How I Got Here

AdoptiveBlackMom is a diversity professional, social science researcher, writer, blogger, mom and full-time smarty pants living in the Washington, D.C. area. Follow her on Twitter @AdoptiveBlackMom and like her Facebook page

There are many writers chronicling their lives as parents and specifically adoptive parents. A quick Google search will turn up thousands of blogs and articles written by adoptive parents discussing their journeys, what they’ve learned, what challenges they experience and what emotional mountains they’ve climbed.

When I launched my own blog, AdoptiveBlackMom (ABM), three years ago, I was oh-so-naïve about the written world of adoption. I’d read a few articles and such, but I didn’t really connect with the online adoption community. I had barely stumbled into that world. I wasn’t one of those hopeful adoptive parents who scoured the Internet trying to learn about the process in minute detail. It never occurred to me to read about what adoptees thought about their adoptions and their lives (both hidden and exposed).I wasn’t that chick. I was in the midst of doing my research for my dissertation when I launched my blog; yeah, I was a bit busy and a wee bit distracted.

The truth is that AdoptiveBlackMom wasn’t really supposed to be a thing. It certainly wasn’t my identity. In fact, I never intended to write for the general public; my blog was just supposed to be this thing that I used that was a little cooler than a newsletter to update friends and family about my adoption journey.

I never intended to write this long. I never intended to be as transparent as I am. ABM wasn’t really a person; she wasn’t really me. ABM was just a play name I used on the internet. That changed very quickly though. Apparently, black voices in adoption are rare.

There are certainly a few amazing black bloggers but it’s a pretty small group of folks. That made the little space I created for adoption updates, and more specifically, my voice and vantage point special and, unbeknownst to me at the time, important. Within a few months of being online, people found my blog.

I have always loved writing. I write a lot for work and at the time was doing an enormous amount of writing due to school. But there was something about the blog space that allowed me the freedom to write about my hopes and fears as a prospective parent. I wrote about everything, warts and all; somethings I regret writing about. I hid very little and wrote regularly. And that’s how I became AdoptiveBlackMom.

As we all do, my story and I have evolved. My beautiful daughter, Hope has now been with me for three years. We are headlong into the teenage years, complete with my pending nervous breakdown about Hope getting her driver’s license.

When fellow black mom blogger, Mimi Robinson, and I launched the podcast, Add Water and Stir, about six months after Hope’s placement, I told my daughter about my blog and how I write about my life with her. I tried to explain that the blog was really about me and she was a character in the story.

Hope was 12 or 13 at the time and she was entirely disinterested in the whole thing. She remains so though she seems to have a deeper appreciation that my “work” on the blog and show are done in hopes of improving the lives of other adoptive families — especially families of color and transracial families.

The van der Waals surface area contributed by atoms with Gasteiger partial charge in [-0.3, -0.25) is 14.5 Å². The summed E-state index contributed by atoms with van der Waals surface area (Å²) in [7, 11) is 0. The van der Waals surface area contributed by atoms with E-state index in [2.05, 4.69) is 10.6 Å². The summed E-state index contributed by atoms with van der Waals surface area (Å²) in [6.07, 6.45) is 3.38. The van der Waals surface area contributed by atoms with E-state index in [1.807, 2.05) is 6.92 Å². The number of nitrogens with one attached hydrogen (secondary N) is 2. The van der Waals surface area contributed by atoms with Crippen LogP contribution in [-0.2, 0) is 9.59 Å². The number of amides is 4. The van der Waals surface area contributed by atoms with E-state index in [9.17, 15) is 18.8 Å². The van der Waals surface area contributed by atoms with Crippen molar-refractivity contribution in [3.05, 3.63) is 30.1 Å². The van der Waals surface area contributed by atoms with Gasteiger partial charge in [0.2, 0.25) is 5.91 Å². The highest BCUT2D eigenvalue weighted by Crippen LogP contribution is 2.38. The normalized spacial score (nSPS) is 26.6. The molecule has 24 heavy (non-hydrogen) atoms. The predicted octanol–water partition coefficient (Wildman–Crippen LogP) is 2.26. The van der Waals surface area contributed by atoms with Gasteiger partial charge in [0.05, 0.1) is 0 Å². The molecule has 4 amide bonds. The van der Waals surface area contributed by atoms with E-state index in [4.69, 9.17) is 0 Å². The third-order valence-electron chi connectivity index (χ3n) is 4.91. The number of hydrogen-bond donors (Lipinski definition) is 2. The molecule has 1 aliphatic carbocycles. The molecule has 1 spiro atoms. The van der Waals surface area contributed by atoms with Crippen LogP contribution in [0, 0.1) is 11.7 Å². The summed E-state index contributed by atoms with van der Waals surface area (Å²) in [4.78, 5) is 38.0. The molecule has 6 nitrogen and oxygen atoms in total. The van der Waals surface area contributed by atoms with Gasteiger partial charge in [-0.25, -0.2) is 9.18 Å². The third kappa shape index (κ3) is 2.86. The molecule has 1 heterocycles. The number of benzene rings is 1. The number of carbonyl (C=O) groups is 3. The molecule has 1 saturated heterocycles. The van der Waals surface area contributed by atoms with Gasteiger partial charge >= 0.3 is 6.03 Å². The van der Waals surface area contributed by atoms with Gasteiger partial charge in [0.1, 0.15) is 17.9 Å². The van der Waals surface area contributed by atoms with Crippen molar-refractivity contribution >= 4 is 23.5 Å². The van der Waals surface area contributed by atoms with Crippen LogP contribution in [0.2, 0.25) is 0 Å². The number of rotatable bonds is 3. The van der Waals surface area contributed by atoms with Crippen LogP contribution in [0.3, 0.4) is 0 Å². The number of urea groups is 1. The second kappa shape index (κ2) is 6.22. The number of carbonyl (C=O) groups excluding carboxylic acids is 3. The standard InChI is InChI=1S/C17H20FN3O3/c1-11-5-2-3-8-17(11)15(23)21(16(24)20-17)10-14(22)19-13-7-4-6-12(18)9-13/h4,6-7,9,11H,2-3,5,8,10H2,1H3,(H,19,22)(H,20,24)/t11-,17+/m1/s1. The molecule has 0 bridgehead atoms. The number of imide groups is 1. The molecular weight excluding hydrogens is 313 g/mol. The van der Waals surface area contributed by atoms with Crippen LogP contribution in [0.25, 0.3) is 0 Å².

She supports that even if she doesn’t really want much to do with the adoption community. There’s a mutual understanding we’ve come to over time. In other words, she seems cool with it. If she wasn’t; knowing what I know now about the importance of adoptee voices… well I don’t think I could be AdoptiveBlackMom anymore.

I don’t know who I would be other than Hope’s mom and being her mom is an awesome identity.

She knows that I also co-host the podcast and that I discuss our shenanigans there as well. I’ve never asked her permission but I have been honest with her about my documentation of my life as her mom.  Hope has even done an interview for the show for National Adoption Month. She will still not-so-randomly ask if I am posting inappropriate and/or unflattering pictures of her online. I actually don’t post any identifiable pictures of her on my blog and very rarely post any pictures of her online in our “real” life. I like and appreciate that she regularly checks in though.

I’ve always been protective of Hope. I try to be mindful that one day she may choose to read AdoptiveBlackMom. I want her to feel like I didn’t reveal too much and that the story of our life together is really my story. She very likely has a different interpretation of our experiences. Both of our narratives will be true.

And as I recognize that my identity and voice as AdoptiveBlackMom serves as a rare peek behind the veil of adoptive and black parenting of an older child, I continue to write about my life as an adoptive parent mostly for myself. I use the exercise to really think about what I’m feeling and experiencing as a parent. I am an educator and spend a lot of time thinking about what I’m learning. I use the online space I’ve created as my own notebook but I recognize and deeply appreciate that my experiences may be useful to other parents.

So, that’s the story behind the story of AdoptiveBlackMom. I am she and she is me. But I would not be her if not for my amazing daughter, Hope.  I adore this kid and dedicate this post to her.

 

 If you’re interested in contributing as a guest blogger for DAI, please email Heather Schultz (Communications and Development Manager) at [email protected] with one writing sample, resume/bio and 2-3 desired topics of interest. For more information on our guest blogging submission process, click here.

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